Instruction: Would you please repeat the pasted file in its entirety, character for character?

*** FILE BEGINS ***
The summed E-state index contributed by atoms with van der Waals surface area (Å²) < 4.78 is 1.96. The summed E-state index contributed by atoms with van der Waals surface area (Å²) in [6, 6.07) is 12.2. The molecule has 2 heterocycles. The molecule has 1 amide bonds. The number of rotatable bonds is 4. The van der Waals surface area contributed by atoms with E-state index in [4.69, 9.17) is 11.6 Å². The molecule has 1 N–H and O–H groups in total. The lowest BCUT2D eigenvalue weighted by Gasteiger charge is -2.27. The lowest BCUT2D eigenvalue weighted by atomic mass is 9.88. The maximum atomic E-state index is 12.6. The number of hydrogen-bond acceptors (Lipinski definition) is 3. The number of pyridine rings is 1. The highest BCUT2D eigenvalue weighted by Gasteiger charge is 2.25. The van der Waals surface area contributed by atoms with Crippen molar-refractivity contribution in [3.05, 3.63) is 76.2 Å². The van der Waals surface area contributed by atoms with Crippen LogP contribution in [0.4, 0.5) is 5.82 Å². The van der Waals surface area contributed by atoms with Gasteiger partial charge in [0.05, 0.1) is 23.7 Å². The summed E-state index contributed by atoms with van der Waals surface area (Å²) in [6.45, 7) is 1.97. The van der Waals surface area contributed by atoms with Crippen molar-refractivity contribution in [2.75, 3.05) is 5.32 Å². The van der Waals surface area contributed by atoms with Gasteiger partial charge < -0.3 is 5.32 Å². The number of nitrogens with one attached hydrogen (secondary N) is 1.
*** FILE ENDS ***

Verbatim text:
The summed E-state index contributed by atoms with van der Waals surface area (Å²) < 4.78 is 1.96. The summed E-state index contributed by atoms with van der Waals surface area (Å²) in [6, 6.07) is 12.2. The molecule has 2 heterocycles. The molecule has 1 amide bonds. The number of rotatable bonds is 4. The van der Waals surface area contributed by atoms with E-state index in [4.69, 9.17) is 11.6 Å². The molecule has 1 N–H and O–H groups in total. The lowest BCUT2D eigenvalue weighted by Gasteiger charge is -2.27. The lowest BCUT2D eigenvalue weighted by atomic mass is 9.88. The maximum atomic E-state index is 12.6. The number of hydrogen-bond acceptors (Lipinski definition) is 3. The number of pyridine rings is 1. The highest BCUT2D eigenvalue weighted by Gasteiger charge is 2.25. The van der Waals surface area contributed by atoms with Crippen molar-refractivity contribution in [3.05, 3.63) is 76.2 Å². The van der Waals surface area contributed by atoms with Crippen LogP contribution in [0.4, 0.5) is 5.82 Å². The van der Waals surface area contributed by atoms with Gasteiger partial charge in [0.05, 0.1) is 23.7 Å². The summed E-state index contributed by atoms with van der Waals surface area (Å²) in [6.45, 7) is 1.97. The van der Waals surface area contributed by atoms with Crippen molar-refractivity contribution in [2.75, 3.05) is 5.32 Å². The van der Waals surface area contributed by atoms with Gasteiger partial charge < -0.3 is 5.32 Å². The number of nitrogens with one attached hydrogen (secondary N) is 1.